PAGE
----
The Wasteland- Le Terrain Vague

Au Soleil même la nuit by Éric Darmon e Catherine Vilpoux is one of the most stimulating French documentary-films I’ve ever watched. The film is about the Théàtre du Soleil’s commitment to finding the right theatrical form. The company is filmed during their rehearsals of Molière’s Tartuffe for the Festival of Avignon in 1995. One crucial scene in the film is when Ariane Mnouchkine, director of the Théàtre du Soleil, feeling unsatisfied with the acting gathers the cast to share her feelings:

“There’s light, a curtain, a carpet, plenty of masks, some actors but no theatre. Does anyone have any idea to help us? You came to the stage to play, not to think about why you didn’t play. You have to play. It’s not about having big discussions with your actors and actresses. Leave your actor alone and find a way to be left alone as well. Don’t throw yourself into big analyses. We need to play if we are to go back to the stage. Let’s not multiply the problems. That’s what it is. You are there to put on a mask, an expression, a costume, step onto the stage and… play. And play like… I’ll try and explain.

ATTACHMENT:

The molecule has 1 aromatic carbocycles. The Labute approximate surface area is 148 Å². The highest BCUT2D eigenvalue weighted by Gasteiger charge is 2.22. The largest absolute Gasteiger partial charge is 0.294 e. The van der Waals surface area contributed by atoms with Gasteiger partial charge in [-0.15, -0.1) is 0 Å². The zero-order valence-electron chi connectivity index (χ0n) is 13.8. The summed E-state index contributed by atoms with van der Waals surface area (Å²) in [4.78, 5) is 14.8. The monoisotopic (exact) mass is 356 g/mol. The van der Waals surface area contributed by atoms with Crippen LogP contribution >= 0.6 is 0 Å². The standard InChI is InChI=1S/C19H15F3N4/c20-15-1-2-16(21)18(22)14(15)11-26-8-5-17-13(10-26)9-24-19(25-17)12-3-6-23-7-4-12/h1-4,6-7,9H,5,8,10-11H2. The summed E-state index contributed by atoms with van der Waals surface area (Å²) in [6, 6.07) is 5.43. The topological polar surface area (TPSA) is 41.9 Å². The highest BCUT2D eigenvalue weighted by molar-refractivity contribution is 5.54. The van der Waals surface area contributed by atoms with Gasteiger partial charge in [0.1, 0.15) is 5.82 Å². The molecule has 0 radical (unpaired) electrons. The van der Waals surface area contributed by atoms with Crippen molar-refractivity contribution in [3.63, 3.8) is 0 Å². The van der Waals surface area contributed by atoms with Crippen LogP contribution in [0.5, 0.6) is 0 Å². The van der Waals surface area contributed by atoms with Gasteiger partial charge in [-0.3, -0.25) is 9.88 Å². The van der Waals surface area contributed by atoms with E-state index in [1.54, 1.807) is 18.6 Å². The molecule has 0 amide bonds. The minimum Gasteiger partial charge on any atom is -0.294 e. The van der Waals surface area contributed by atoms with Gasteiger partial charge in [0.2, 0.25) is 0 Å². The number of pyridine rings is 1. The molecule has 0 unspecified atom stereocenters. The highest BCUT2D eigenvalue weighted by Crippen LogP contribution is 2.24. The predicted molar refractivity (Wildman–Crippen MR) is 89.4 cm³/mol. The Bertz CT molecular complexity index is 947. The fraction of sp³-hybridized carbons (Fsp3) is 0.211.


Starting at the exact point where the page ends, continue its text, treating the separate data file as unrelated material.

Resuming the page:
Robert Doisneau- la voiture fondue (1944)

 I saw a picture by Doisneau the other day. It’s so wonderful that I thought, ‘I must find it for you’. It’s a picture of a wasteland. I often tell myself that what children and young people do not have nowadays is wastelands. That’s because a wasteland helped to build up precision in imagination. It permitted this. The emptiness outside enhanced the structuring of imagination. But now we don’t see wastelands any more. Now we’re all locked in. This is the picture of a wasteland with some children on an old car. One child is perched on the roof, two actually, and others are inside. The most remarkable are on the top. One is like a Knight. He’s like Richard II, like Ben Hur, or even like Napoleon. The boy behind him is pretending to be the coachman.  He’s younger. He reminds me of Krisna, Arjuna; absolutely prodigious; but they didn’t have to talk. They met on that ground just to play. You need to come in exactly like that. The scene is a sublime wasteland. It’s really a remarkable picture. For me, it represents the birth of creation, the birth of creativity… the birth of theatre, in particular. If you, who possess this craft, this art, are not capable of retaining that innocence and that courage, Rajissan was right, and start thinking ‘my actor… my prison…’ and so on; in the end thinking about your prison becomes your prison. Ok, let’s get to work.”

How interesting to see the physical and allegorical relationship between a wasteland, innocence, courage, and imagination. It makes total sense to act on stage as well as in life with an authentic and simple attitude of a child who is able to play in a wasteland without complicating or analysing it.

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